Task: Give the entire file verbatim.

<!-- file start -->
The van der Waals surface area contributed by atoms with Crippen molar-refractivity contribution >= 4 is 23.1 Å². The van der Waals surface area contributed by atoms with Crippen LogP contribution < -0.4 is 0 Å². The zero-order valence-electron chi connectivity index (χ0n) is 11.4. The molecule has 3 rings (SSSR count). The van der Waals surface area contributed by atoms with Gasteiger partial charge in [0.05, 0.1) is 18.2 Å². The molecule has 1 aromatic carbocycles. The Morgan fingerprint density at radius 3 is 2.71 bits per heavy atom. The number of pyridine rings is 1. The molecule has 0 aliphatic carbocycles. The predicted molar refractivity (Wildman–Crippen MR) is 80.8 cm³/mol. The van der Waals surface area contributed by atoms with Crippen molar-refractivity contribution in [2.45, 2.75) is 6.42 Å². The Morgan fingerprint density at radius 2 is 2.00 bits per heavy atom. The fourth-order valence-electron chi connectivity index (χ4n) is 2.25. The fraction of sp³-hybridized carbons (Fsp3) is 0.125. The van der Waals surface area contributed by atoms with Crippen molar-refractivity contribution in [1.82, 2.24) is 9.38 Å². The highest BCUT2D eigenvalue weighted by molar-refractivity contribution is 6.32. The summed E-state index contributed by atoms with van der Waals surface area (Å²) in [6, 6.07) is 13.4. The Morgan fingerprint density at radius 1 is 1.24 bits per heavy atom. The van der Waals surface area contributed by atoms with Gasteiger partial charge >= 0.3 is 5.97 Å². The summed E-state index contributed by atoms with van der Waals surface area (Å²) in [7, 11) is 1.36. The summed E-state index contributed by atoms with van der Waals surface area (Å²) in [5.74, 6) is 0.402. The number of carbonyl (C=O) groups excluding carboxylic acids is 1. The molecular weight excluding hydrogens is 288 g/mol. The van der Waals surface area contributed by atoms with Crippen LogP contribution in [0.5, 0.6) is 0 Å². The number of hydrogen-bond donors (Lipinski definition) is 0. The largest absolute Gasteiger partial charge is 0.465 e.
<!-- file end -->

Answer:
The van der Waals surface area contributed by atoms with Crippen molar-refractivity contribution >= 4 is 23.1 Å². The van der Waals surface area contributed by atoms with Crippen LogP contribution < -0.4 is 0 Å². The zero-order valence-electron chi connectivity index (χ0n) is 11.4. The molecule has 3 rings (SSSR count). The van der Waals surface area contributed by atoms with Gasteiger partial charge in [0.05, 0.1) is 18.2 Å². The molecule has 1 aromatic carbocycles. The Morgan fingerprint density at radius 3 is 2.71 bits per heavy atom. The number of pyridine rings is 1. The molecule has 0 aliphatic carbocycles. The predicted molar refractivity (Wildman–Crippen MR) is 80.8 cm³/mol. The van der Waals surface area contributed by atoms with Crippen molar-refractivity contribution in [2.45, 2.75) is 6.42 Å². The Morgan fingerprint density at radius 2 is 2.00 bits per heavy atom. The fourth-order valence-electron chi connectivity index (χ4n) is 2.25. The fraction of sp³-hybridized carbons (Fsp3) is 0.125. The van der Waals surface area contributed by atoms with Crippen molar-refractivity contribution in [1.82, 2.24) is 9.38 Å². The highest BCUT2D eigenvalue weighted by molar-refractivity contribution is 6.32. The summed E-state index contributed by atoms with van der Waals surface area (Å²) in [6, 6.07) is 13.4. The Morgan fingerprint density at radius 1 is 1.24 bits per heavy atom. The van der Waals surface area contributed by atoms with Gasteiger partial charge >= 0.3 is 5.97 Å². The summed E-state index contributed by atoms with van der Waals surface area (Å²) in [7, 11) is 1.36. The summed E-state index contributed by atoms with van der Waals surface area (Å²) in [5.74, 6) is 0.402. The number of carbonyl (C=O) groups excluding carboxylic acids is 1. The molecular weight excluding hydrogens is 288 g/mol. The van der Waals surface area contributed by atoms with Crippen LogP contribution in [0.5, 0.6) is 0 Å². The number of hydrogen-bond donors (Lipinski definition) is 0. The largest absolute Gasteiger partial charge is 0.465 e.